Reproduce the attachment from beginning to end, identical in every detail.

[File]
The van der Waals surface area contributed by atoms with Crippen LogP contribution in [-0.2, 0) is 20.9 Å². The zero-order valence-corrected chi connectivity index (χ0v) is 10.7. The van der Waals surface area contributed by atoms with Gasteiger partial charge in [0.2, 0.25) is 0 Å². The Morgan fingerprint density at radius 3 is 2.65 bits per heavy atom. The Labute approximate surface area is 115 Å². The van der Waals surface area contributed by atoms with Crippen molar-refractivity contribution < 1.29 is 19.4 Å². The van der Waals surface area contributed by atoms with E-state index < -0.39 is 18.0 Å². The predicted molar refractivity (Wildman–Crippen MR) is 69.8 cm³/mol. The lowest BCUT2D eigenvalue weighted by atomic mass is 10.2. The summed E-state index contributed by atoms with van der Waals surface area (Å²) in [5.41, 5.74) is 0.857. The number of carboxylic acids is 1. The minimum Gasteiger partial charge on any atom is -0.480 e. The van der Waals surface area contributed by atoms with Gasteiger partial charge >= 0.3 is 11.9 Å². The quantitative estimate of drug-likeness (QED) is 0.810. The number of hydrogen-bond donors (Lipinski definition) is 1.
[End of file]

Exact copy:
The van der Waals surface area contributed by atoms with Crippen LogP contribution in [-0.2, 0) is 20.9 Å². The zero-order valence-corrected chi connectivity index (χ0v) is 10.7. The van der Waals surface area contributed by atoms with Gasteiger partial charge in [0.2, 0.25) is 0 Å². The Morgan fingerprint density at radius 3 is 2.65 bits per heavy atom. The Labute approximate surface area is 115 Å². The van der Waals surface area contributed by atoms with Crippen molar-refractivity contribution < 1.29 is 19.4 Å². The van der Waals surface area contributed by atoms with E-state index < -0.39 is 18.0 Å². The predicted molar refractivity (Wildman–Crippen MR) is 69.8 cm³/mol. The lowest BCUT2D eigenvalue weighted by atomic mass is 10.2. The summed E-state index contributed by atoms with van der Waals surface area (Å²) in [5.41, 5.74) is 0.857. The number of carboxylic acids is 1. The minimum Gasteiger partial charge on any atom is -0.480 e. The van der Waals surface area contributed by atoms with Gasteiger partial charge >= 0.3 is 11.9 Å². The quantitative estimate of drug-likeness (QED) is 0.810. The number of hydrogen-bond donors (Lipinski definition) is 1.